Because the Y chromosome is sex-determining in almost all cases, its presence or absence determines the sex of individuals with sex chromosome aneuploidies. Thus the karyotypes 47,XXY and 47,XYY indicate males, while individuals with 45,X and 47,XXX are females.
Turner Syndrome (45,X): These individuals have only one sex chromosome, an X. This condition leads to abnormal growth, infertility, short stature and a lack of many typical “female” characteristics. They possess genitalia that look female, but experience stalled puberty and other abnormal forms of sexual development.
Klinefelter Syndrome (47,XXY): Because of the presence of a Y chromosome and its SRY gene, these people develop generally as males, but with altered or abnormal development of the testes development, low testosterone levels, hypogonadism, infertility (an inability to father children), hormone imbalances and other issues.
47,XXX: This version of aneuploidy causes few or no obvious symptoms except that these women are usually taller and thinner than the average woman. Because it is usually benign, this condition often goes undetected for the woman's lifetime. Some individuals, however, do experience mild learning difficulties.
Y Chromosome Facts
As noted, this chromosome is much smaller than the X chromosome. Many of its genes are believed to have either been deleted, moved to a different chromosome, or simply deteriorated over the course of human evolution, explaining the chromosome's small size.
Some researchers theorize that this is because at some point, the Y chromosome lost its ability to recombine properly with other chromosomes, leading to its ongoing and, at least in evolutionary terms, rapid degradation.
In addition to the SRY region, some of the Y chromosome's 80 or so operational genes are responsible for fertility and – like the SRY gene itself – the regulation of other genes.
X Chromosome Facts
The X chromosome contains about 1,000 functional genes.
Many of these are not related to sex development and are referred to as X-linked genes. The inheritance of these genes differs from genes found on autosomes. The X chromosome in males always comes from the mother, since as males they have a Y chromosome that must have been passed from the father. Females, of course, have two X chromosomes.
This has powerful implications in the inheritance and manifestation of numerous conditions.
Because females have an X chromosome from each parent, if they get a recessive X-linked gene (the recessive gene being the one resulting in a given condition) from one parent and a dominant X-linked gene (the "normal" gene) from the other, they will not display that trait, because the chromosome carrying the dominant gene masks the recessive one.
If a male offspring receives the recessive X-linked gene, however, then he will show it since his Y chromosome cannot prevent its manifestation.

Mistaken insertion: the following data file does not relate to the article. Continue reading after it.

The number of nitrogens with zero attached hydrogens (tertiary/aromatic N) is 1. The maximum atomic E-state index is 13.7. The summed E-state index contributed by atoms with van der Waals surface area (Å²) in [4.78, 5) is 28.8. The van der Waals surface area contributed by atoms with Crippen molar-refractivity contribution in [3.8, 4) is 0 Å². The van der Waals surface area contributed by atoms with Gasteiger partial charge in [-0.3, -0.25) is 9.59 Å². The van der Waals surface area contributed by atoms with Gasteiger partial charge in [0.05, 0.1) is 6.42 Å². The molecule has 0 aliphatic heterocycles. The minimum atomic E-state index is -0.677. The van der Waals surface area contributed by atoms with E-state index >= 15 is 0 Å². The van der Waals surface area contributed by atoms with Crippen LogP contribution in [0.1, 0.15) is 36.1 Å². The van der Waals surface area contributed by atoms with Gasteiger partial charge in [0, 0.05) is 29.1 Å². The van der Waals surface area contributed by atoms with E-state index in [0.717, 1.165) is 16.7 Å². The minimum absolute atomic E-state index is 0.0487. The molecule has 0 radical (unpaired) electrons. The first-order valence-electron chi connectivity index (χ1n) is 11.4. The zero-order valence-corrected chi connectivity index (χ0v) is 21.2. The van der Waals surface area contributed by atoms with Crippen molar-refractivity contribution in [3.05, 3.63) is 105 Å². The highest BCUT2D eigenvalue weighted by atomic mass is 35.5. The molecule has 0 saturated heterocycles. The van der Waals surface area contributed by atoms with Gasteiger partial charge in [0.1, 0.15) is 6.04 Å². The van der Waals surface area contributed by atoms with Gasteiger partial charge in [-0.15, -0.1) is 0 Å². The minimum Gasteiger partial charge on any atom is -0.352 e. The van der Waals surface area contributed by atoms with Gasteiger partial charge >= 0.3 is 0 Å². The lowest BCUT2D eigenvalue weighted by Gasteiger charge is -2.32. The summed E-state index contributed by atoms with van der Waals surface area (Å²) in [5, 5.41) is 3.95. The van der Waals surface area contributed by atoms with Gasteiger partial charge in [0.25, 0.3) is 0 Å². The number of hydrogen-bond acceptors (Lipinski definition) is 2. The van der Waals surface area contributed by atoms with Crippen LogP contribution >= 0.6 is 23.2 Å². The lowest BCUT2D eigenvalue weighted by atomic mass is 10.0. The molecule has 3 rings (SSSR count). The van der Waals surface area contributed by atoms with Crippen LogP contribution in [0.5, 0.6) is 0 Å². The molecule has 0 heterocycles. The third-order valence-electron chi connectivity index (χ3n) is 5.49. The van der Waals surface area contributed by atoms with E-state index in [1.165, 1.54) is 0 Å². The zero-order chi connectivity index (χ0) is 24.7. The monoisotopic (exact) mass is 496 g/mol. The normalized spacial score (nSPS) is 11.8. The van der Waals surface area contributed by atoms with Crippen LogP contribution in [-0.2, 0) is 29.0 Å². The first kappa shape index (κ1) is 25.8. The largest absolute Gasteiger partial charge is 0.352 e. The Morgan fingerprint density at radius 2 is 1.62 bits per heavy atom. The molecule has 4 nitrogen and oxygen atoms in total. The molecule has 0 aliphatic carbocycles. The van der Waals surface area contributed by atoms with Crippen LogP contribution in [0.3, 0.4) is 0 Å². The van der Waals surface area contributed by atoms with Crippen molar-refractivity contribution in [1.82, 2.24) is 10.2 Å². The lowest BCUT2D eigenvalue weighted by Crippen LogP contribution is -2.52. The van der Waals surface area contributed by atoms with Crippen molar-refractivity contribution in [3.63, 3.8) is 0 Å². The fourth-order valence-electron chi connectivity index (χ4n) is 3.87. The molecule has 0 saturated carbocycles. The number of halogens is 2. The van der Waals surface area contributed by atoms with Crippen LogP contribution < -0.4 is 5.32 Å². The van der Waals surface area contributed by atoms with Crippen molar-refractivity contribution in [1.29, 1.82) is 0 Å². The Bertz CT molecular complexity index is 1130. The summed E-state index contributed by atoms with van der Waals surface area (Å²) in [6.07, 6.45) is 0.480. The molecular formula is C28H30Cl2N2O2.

X-linked traits and disorders show a "skip-generational" inheritance pattern, because even though they are masked in women, they can reappear in the male descendants (i.e., sons, grandsons, and so on) of those women.
This pattern is seen in male-specific disorders and traits that run in families, such as the blood-clotting disorder hemophilia A, red-green color blindness and male pattern baldness.
Because females have twice the number of X-linked genes as males owing to have twice the number of X chromosomes, and these genes contribute to normal functioning equally in males and females, a system exists for preventing or minimizing the over-expression or different expression in females of the traits coded for by these X-linked genes. This is called X-inactivation, or lyonization.
In X-inactivation, during embryonic development, one X chromosome is randomly “turned off” in every cell, thereby ensuring that the number of X-linked genes in women is lower then that observed in men. Importantly, though, because the process is random, it is not always the same copy of the X chromosome.
The result is that different X-linked genes can be expressed in different cells in the same females.
Calico cats represent a classic example of the visible results of X-inactivation and its random nature. These cats are all female and have a patchwork of colors including white, orange and black.
The genes for black and orange are X-linked and co-dominant, meaning that neither predominates over the other and when both are present, both will be expressed.
Since females have two X chromosomes, if one contains the orange gene and one contains the black gene, X-inactivation results in a random distribution of orange and black, along with the white coloration that occurs as a result of color inactivation specified elsewhere in the cat's genome.
This "calico" pattern does not indicate a particular breed of cat, merely a trait.
Male cats that carry these color genes, because they have only one X chromosome, will display whatever color their X chromosome specifies. Thus they are either solid black or solid orange, with none of mottling observed in females of this type. That said, it is possible, though rare, for males to be calico in color; this requires aneuploidy of the sort seen in Klinefelter syndrome in humans (47,XXY).
- Biology LibreTexts: Human Chromosomes and Genes
- World Health Organization: Gender and Genetics
- Scitable by Nature Education: Genetic Mechanisms of Sex Determination
- U.S. National Library of Medicine: Genetics Home Reference: X Chromosome
- U.S. National Library of Medicine: Genetics Home Reference: Y Chromosome
- Biology Corner: X-Linked Genetics in the Calico Cat
- Children's Hospital of Philadelphia: X-Linked Recessive: Red-Green Color Blindness, Hemophilia A
About the Author
Kevin Beck holds a bachelor's degree in physics with minors in math and chemistry from the University of Vermont. Formerly with ScienceBlogs.com and the editor of "Run Strong," he has written for Runner's World, Men's Fitness, Competitor, and a variety of other publications. More about Kevin and links to his professional work can be found at www.kemibe.com.